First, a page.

Conjugates of fatty acids and amines, including endocannabinoids, are known to play important roles as endogenous signalling molecules. Among these, the ethanolamine conjugate of the n-3 poly unsaturated long chain fatty acid (PUFA) docosahexaenoic acid (22:6n-3) (DHA) was shown to possess strong anti-inflammatory properties.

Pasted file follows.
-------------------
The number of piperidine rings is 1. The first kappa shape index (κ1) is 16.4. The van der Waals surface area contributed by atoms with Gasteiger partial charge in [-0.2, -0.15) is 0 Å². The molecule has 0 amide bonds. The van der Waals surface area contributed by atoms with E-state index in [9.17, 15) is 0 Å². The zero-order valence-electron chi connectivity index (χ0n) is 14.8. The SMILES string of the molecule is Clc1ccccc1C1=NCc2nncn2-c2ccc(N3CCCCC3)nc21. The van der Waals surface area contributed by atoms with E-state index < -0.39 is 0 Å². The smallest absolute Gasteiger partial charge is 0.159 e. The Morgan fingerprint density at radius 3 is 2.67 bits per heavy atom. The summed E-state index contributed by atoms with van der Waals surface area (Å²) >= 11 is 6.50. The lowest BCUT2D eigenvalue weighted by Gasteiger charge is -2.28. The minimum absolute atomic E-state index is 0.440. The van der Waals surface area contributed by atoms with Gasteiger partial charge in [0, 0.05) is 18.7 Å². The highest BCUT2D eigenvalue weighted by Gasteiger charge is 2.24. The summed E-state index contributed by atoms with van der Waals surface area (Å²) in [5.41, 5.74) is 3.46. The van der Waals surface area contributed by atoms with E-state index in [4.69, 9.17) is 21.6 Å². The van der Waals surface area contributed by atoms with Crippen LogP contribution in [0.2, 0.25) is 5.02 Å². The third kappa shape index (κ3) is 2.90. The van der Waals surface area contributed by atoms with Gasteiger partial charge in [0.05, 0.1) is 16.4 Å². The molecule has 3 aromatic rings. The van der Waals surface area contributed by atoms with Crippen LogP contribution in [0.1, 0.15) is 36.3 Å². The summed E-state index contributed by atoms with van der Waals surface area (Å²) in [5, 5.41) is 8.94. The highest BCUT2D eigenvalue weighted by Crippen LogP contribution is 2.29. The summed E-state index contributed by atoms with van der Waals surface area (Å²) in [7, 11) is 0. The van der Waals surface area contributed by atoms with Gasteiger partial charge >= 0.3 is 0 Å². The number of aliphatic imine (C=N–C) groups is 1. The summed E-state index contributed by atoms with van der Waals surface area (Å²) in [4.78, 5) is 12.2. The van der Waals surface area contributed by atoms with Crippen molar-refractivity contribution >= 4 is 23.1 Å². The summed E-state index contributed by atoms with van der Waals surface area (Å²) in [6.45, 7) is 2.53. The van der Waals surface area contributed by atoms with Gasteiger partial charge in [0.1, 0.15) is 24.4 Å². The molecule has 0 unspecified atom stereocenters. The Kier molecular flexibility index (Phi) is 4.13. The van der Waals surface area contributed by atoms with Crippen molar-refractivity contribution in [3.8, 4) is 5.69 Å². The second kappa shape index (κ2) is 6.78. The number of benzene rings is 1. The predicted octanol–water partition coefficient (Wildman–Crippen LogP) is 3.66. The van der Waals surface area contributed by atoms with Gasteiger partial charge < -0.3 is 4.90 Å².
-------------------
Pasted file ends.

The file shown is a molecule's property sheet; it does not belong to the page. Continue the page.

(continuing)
Previously, we identified the serotonin conjugate of DHA, docosahexaenoyl serotonin (DHA-5-HT), in intestinal tissues and showed that its levels are markedly influenced by intake of n-3 PUFAs. However, its biological roles remain to be elucidated. Here, we show that DHA-5-HT possesses potent anti-inflammatory properties by attenuating the IL-23-IL-17 signalling cascade in lipopolysaccharide (LPS)-stimulated RAW264.7 macrophages. Transcriptome analysis revealed that DHA-5-HT down-regulates LPS-induced genes, particularly those involved in generating a CD4 + Th17 response. Hence, levels of PGE2, IL-6, IL-1β, and IL-23, all pivotal macrophage-produced mediators driving the activation of pathogenic Th17 cells in a concerted way, were found to be significantly suppressed by concentrations as low as 100–500 nM DHA-5-HT. Furthermore, DHA-5-HT inhibited the ability of RAW264.7 cells to migrate and downregulated chemokines like MCP-1, CCL-20, and gene-expression of CCL-22 and of several metalloproteinases. Gene set enrichment analysis (GSEA) suggested negative overlap with gene sets linked to inflammatory bowel disease (IBD) and positive overlap with gene sets related to the Nrf2 pathway. The specific formation of DHA-5-HT in the gut, combined with increasing data underlining the importance of the IL-23-IL-17 signalling pathway in the aetiology of many chronic inflammatory diseases merits further investigation into its potential as therapeutic compound in e.g. IBD or intestinal tumorigenesis.